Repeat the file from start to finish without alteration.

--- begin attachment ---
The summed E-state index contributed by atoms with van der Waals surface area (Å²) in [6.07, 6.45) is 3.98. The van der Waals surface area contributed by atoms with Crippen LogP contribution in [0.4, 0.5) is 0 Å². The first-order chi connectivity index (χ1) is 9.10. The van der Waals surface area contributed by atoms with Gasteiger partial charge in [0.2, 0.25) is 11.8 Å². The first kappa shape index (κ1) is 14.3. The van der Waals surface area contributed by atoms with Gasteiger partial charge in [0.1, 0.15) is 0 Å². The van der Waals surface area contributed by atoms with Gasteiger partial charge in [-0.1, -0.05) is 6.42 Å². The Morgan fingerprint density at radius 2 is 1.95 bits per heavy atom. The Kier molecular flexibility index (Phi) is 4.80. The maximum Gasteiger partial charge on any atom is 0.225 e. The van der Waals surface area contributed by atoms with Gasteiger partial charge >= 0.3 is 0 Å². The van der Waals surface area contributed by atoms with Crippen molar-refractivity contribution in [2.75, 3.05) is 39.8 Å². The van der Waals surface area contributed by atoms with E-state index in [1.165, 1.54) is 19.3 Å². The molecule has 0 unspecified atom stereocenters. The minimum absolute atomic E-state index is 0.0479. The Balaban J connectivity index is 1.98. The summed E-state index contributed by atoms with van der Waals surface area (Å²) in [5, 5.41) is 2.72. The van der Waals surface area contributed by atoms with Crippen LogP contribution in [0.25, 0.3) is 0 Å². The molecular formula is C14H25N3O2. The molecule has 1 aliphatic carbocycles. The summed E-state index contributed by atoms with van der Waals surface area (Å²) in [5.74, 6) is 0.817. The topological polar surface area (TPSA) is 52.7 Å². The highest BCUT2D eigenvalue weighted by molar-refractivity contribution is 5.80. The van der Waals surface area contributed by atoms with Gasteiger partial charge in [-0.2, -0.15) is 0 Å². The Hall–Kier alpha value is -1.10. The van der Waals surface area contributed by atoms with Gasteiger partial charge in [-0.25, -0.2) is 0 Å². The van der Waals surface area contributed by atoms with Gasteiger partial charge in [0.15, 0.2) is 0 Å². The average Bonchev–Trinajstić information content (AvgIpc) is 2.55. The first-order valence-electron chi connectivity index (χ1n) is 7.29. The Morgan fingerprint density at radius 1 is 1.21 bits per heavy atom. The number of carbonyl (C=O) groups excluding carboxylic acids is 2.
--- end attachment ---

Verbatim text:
The summed E-state index contributed by atoms with van der Waals surface area (Å²) in [6.07, 6.45) is 3.98. The van der Waals surface area contributed by atoms with Crippen LogP contribution in [0.4, 0.5) is 0 Å². The first-order chi connectivity index (χ1) is 9.10. The van der Waals surface area contributed by atoms with Gasteiger partial charge in [0.2, 0.25) is 11.8 Å². The first kappa shape index (κ1) is 14.3. The van der Waals surface area contributed by atoms with Gasteiger partial charge in [0.1, 0.15) is 0 Å². The van der Waals surface area contributed by atoms with Gasteiger partial charge in [-0.1, -0.05) is 6.42 Å². The Morgan fingerprint density at radius 2 is 1.95 bits per heavy atom. The Kier molecular flexibility index (Phi) is 4.80. The maximum Gasteiger partial charge on any atom is 0.225 e. The van der Waals surface area contributed by atoms with Gasteiger partial charge >= 0.3 is 0 Å². The van der Waals surface area contributed by atoms with Crippen molar-refractivity contribution in [2.75, 3.05) is 39.8 Å². The van der Waals surface area contributed by atoms with E-state index in [1.165, 1.54) is 19.3 Å². The molecule has 0 unspecified atom stereocenters. The minimum absolute atomic E-state index is 0.0479. The Balaban J connectivity index is 1.98. The summed E-state index contributed by atoms with van der Waals surface area (Å²) in [5, 5.41) is 2.72. The van der Waals surface area contributed by atoms with Crippen LogP contribution in [0.25, 0.3) is 0 Å². The molecular formula is C14H25N3O2. The molecule has 1 aliphatic carbocycles. The summed E-state index contributed by atoms with van der Waals surface area (Å²) in [5.74, 6) is 0.817. The topological polar surface area (TPSA) is 52.7 Å². The highest BCUT2D eigenvalue weighted by molar-refractivity contribution is 5.80. The van der Waals surface area contributed by atoms with Gasteiger partial charge in [-0.2, -0.15) is 0 Å². The Hall–Kier alpha value is -1.10. The van der Waals surface area contributed by atoms with Gasteiger partial charge in [-0.25, -0.2) is 0 Å². The van der Waals surface area contributed by atoms with Gasteiger partial charge in [0.15, 0.2) is 0 Å². The average Bonchev–Trinajstić information content (AvgIpc) is 2.55. The first-order valence-electron chi connectivity index (χ1n) is 7.29. The Morgan fingerprint density at radius 1 is 1.21 bits per heavy atom. The number of carbonyl (C=O) groups excluding carboxylic acids is 2.